MASERU — Basotho National Party (BNP) leader, Thesele ’Maseribane, on Sunday said Prime Minister Pakalitha Mosisili must explain why he has beefed up his security only a month after his Democratic Congress (DC) party took over as the government.
’Maseribane told an election rally at Sekamaneng in Berea constituency that Mosisili must explain to the nation the reasons behind the security boost.
He added that Mosisili had also stepped up security at his home in Roma, all this at the taxpayers’ expenses.
“Ntate Mosisili, is there something happening in Lesotho that we don’t know? Why are you now being heavily escorted by the military and your home heavily guarded?” ’Maseribane said.
“Why has your security suddenly been beefed up? Is there a problem in this country? Please let us know what is going on. Are we going to elections with armed forces?”
’Maseribane said Basotho had gotten used to being ill-treated but they would make their voice heard on May 26 during this year’s general election.
The rally was attended by BNP supporters from Berea, Motimposo, Mabote and Khubetsoana constituencies, mainly youths.
’Maseribane said it was wrong for politicians to use the military to fight their political battles.
“It is not advisable for politicians to violate their control of the military and use it to their benefit when they lose the support of the people they govern,” he said.
He added that it was not clear in what capacity Mosisili was governing Lesotho after the manner in which he assumed power.
“Who is this government’s prime minister? Is it a coalition of parties or is this a caretaker government?” ’Maseribane said.
“There’s not even a document to explain the current state of affairs. If Mosisili were to travel abroad, who will hold fort for him?”
Mosisili on February 28 defected from the Lesotho Congress for Democracy (LCD) with 44 MPs in a move that effectively ended the LCD’s 15-year reign as the government.
The DC was then declared the new government amid howls of protest from opposition parties who said the move was unconstitutional and violated parliamentary procedures.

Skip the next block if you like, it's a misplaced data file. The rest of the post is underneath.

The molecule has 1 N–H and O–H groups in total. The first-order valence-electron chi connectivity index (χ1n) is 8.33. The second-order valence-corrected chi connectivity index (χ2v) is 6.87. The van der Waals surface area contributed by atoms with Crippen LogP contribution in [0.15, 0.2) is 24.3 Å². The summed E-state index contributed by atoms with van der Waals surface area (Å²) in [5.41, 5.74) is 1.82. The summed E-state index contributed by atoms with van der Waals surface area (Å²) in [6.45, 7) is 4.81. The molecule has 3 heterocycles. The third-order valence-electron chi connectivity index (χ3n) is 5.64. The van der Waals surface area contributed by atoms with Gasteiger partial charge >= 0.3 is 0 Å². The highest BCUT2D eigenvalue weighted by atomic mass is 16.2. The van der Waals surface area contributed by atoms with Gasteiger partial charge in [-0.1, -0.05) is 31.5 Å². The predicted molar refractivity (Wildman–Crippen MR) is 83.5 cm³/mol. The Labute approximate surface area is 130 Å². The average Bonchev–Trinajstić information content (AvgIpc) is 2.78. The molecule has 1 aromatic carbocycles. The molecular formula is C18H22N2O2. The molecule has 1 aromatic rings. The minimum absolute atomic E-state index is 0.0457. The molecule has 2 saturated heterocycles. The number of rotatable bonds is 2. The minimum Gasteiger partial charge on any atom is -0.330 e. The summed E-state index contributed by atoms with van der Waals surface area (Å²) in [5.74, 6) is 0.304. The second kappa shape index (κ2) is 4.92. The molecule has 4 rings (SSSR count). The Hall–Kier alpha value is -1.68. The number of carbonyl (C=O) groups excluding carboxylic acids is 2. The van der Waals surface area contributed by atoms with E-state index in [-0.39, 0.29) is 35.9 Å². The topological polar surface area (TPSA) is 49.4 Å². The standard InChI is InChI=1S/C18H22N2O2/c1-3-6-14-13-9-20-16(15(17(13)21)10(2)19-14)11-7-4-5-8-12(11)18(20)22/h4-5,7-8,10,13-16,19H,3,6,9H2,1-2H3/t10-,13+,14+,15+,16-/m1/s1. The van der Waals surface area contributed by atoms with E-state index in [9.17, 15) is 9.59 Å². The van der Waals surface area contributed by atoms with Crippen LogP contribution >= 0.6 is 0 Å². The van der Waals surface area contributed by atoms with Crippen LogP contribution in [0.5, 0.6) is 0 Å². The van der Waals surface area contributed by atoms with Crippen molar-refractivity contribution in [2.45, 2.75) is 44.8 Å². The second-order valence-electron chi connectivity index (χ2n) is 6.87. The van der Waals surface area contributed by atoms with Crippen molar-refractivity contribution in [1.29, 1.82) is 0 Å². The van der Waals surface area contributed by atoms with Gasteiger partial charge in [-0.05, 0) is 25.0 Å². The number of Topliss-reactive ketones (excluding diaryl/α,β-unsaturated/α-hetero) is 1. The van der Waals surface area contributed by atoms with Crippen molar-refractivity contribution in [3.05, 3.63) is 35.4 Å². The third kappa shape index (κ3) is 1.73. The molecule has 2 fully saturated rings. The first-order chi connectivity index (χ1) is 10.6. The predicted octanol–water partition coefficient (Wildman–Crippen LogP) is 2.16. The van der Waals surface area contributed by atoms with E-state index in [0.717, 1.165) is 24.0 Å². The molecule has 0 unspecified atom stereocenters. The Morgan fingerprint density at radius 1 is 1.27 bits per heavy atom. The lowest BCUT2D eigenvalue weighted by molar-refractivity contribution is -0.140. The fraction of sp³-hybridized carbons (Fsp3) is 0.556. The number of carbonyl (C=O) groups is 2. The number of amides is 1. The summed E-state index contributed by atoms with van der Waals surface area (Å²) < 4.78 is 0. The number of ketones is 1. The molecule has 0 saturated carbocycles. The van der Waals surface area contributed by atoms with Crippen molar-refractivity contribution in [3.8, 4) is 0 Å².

’Maseribane said although the election date had been announced with political parties gearing up for the poll “their political journey as a party has never been easy”.
“We worked hard during our time as the ruling party but were unseated by the barrel of the gun instead of the ballot,” ’Maseribane said.
BNP leader Leabua Jonathan was ousted in a military coup in 1986.
’Maseribane however appealed to the Independent Electoral Commission (IEC) chairperson Limakatso Mokhothu to ensure the 2012 election was “free, fair and devoid of corruption”.
Joang Molapo, the BNP’s deputy leader, said he hoped the party’s manifesto for the 2012 election would appeal to Basotho and that candidates campaigning under its banner would do it solely for the party.
“The candidates will be literally signing a contract between them and the electorate. Post elections and against all odds, they should always remember to honour those contracts,” Molapo said.
Molapo said the DC government was unconstitutional and sarcastically questioned which manifesto the party used to win over Basotho.
“We’re today being governed by the DC which does not have a contract with Basotho. We’re not in the light as to which manifesto they used to lobby your support,” Molapo told the party supporters.
It would be a huge mistake for Basotho not to “spit at the DC government”, he added.